More Behind The Bar
What I'm Drinking:
Tazo "Refresh" Mint Tea
Maker's Mark Bourbon (Neat)
Great bartenders are born, not made. If you walk through a crowd, you can pretty much point to people who could succeed at this job, based on how they carry themselves and how they relate to other people. The basic skills of the job can be taught, and the nuts and bolts of our job do not require an advanced degree, but a truly great bartender has the natural compulsion to anticipate the smallest details, and the training required to ensure each one is executed correctly.
Bartenders have no adjudicating body that can tell us all the right and wrong way of executing our jobs. Every bar is different, just as every person is different, and it is impossible to devise a system that works for all the various bars in the world, the hordes of people who work them, and the throngs of those who drink there.
There have been some great bartenders who have laid down general guidelines for how to tend bar (Dale Degroff's 5 Commandments for Bartenders comes to mind), but it is difficult to find a detailed, specific list of how bartenders should act. What makes a good bartender? What about a bad one? What does a good bartender do...and what don't they do?
As I train bartenders for my bar, I try to pass along these 20 rules. Do you have any to add?
- Do everything you can to make your guests happy within the boundaries you have been given.
- It's not your party. It's not your booze. It's not your bar.
- You are on stage and people are watching you. Act accordingly. If you are not comfortable with this, find another job.
- Sleeping with your customers is a great way to lose money.
- Know what you serve and why. If you work at a beer bar, make sure you know about beer. If you're new and uneducated, pick a few that you can get to know well, and start from there.
- Learn how to make cocktails. Practice the details.
- Cash-handling is king. Neat money shows your customers and owners that you are paying attention to their cash.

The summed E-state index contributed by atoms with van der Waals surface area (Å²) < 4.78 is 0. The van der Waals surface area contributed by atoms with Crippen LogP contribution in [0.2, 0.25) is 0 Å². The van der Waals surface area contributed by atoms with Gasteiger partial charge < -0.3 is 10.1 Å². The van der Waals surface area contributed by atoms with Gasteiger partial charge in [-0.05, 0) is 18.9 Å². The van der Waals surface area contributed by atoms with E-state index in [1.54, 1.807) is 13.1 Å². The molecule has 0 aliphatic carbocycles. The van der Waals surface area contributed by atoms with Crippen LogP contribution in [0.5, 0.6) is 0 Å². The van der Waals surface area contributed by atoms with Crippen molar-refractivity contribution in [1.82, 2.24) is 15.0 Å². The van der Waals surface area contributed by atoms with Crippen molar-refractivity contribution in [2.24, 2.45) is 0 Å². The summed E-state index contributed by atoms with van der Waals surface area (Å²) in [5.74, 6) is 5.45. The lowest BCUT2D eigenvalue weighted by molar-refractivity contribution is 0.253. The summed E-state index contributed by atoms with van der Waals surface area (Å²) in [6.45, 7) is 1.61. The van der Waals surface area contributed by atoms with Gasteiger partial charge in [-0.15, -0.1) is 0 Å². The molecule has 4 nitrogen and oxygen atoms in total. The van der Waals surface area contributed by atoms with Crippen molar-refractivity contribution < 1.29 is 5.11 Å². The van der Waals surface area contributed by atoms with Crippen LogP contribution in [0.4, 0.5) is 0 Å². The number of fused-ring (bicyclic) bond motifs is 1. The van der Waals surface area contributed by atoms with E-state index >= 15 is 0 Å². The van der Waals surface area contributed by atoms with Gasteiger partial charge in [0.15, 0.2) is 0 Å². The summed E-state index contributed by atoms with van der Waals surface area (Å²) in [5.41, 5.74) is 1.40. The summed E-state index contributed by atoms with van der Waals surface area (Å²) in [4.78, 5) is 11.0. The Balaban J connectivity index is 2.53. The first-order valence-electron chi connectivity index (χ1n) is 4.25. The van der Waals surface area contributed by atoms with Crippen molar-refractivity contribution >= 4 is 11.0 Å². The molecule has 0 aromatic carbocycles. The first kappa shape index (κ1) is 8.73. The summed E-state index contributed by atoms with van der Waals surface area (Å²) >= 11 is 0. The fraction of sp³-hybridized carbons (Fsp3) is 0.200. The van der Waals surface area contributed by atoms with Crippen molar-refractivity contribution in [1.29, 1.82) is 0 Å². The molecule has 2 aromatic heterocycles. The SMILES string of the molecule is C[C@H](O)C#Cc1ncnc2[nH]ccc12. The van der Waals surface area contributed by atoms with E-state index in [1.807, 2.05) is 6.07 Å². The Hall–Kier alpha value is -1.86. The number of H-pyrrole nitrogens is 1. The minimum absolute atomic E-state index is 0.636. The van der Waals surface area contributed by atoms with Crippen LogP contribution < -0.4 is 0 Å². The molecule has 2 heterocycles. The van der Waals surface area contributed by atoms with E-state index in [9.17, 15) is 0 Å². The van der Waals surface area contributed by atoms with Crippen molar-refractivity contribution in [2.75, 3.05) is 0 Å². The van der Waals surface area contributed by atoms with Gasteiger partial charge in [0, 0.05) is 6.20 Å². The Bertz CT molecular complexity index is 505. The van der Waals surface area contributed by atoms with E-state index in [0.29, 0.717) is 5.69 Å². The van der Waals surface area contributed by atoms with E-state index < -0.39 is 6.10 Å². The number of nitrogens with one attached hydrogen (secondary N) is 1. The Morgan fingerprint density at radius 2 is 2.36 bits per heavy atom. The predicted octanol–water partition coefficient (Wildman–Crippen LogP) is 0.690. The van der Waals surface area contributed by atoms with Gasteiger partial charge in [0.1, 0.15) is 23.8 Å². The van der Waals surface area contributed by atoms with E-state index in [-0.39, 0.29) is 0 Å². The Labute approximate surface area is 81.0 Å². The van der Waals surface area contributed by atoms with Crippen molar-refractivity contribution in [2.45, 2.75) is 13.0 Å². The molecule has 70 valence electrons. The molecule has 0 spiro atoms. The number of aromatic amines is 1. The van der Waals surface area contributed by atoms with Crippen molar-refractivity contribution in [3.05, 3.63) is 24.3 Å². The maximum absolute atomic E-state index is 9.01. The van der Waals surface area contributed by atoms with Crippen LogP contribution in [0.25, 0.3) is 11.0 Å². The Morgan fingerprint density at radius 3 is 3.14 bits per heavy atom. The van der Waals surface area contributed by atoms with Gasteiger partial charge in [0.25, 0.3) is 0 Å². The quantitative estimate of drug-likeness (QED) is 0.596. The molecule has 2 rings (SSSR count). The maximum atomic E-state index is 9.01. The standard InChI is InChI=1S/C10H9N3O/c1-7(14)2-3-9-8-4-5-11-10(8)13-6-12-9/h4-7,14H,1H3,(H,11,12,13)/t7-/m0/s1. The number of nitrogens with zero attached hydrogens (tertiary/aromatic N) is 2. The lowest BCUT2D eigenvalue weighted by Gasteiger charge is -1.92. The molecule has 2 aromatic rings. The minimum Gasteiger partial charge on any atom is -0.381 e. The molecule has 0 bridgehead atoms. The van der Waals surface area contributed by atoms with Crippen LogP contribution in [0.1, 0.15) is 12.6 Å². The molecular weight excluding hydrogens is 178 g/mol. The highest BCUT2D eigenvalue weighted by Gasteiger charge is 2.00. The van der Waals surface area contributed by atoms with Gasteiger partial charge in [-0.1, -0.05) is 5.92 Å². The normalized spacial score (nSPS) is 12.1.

- Tips aren't everything. It's a long-term game, so don't sweat the random crappy gratuity from time to time.
- Insist on proper behavior in your bar, whatever that happens to be. If you let the clientele run your establishment, you will never regain control.
- Learn how to comp and why.
- Look the part.
- Control your environment. Is the A/C too high? Is the music too loud? Your clienteles' comfort is directly proportional to the number of stars they will give you on Yelp when they walk out the door.
- Branch out. Make sure you have the skill-sets necessary to deliver what people can reasonably expect in your bar, and work to gain the skills you'll need to succeed at your next job. Because you will have a next job, and it will require more of you.
- Know a joke. Get good at banter. People pay for booze, but they tip for your service.
- Keep a clean bar. Turn bottles to face forward. Wipe the bar-top. Straighten the stools. If people think you don't care, they won't either.
- Mise en place. It's a fancy French phrase for how you arrange your tools and ingredients. Set your mise, and do the same thing every time. You can't be fast if you're constantly searching for what you need.
- Don't touch your face, hair, or any other part of your body. Cough in to the crook of your arm. Sneeze down. Always be seen washing your hands. Don't be disgusting.
- Open your mouth. Talk to people. Say hello when they walk up and goodbye when they leave. Chat with your clientele, ask how they're doing, even if it's just passing time. Often, that is exactly what people want from you.
- Keep your mouth shut. Don't offer advice. Don't dominate conversations. Keep yourself to yourself.
- Behind the bar, you are an illusion, a fantasy, a servant, and an actual person all rolled in to one. Choose wisely which side you choose to present at any given moment.
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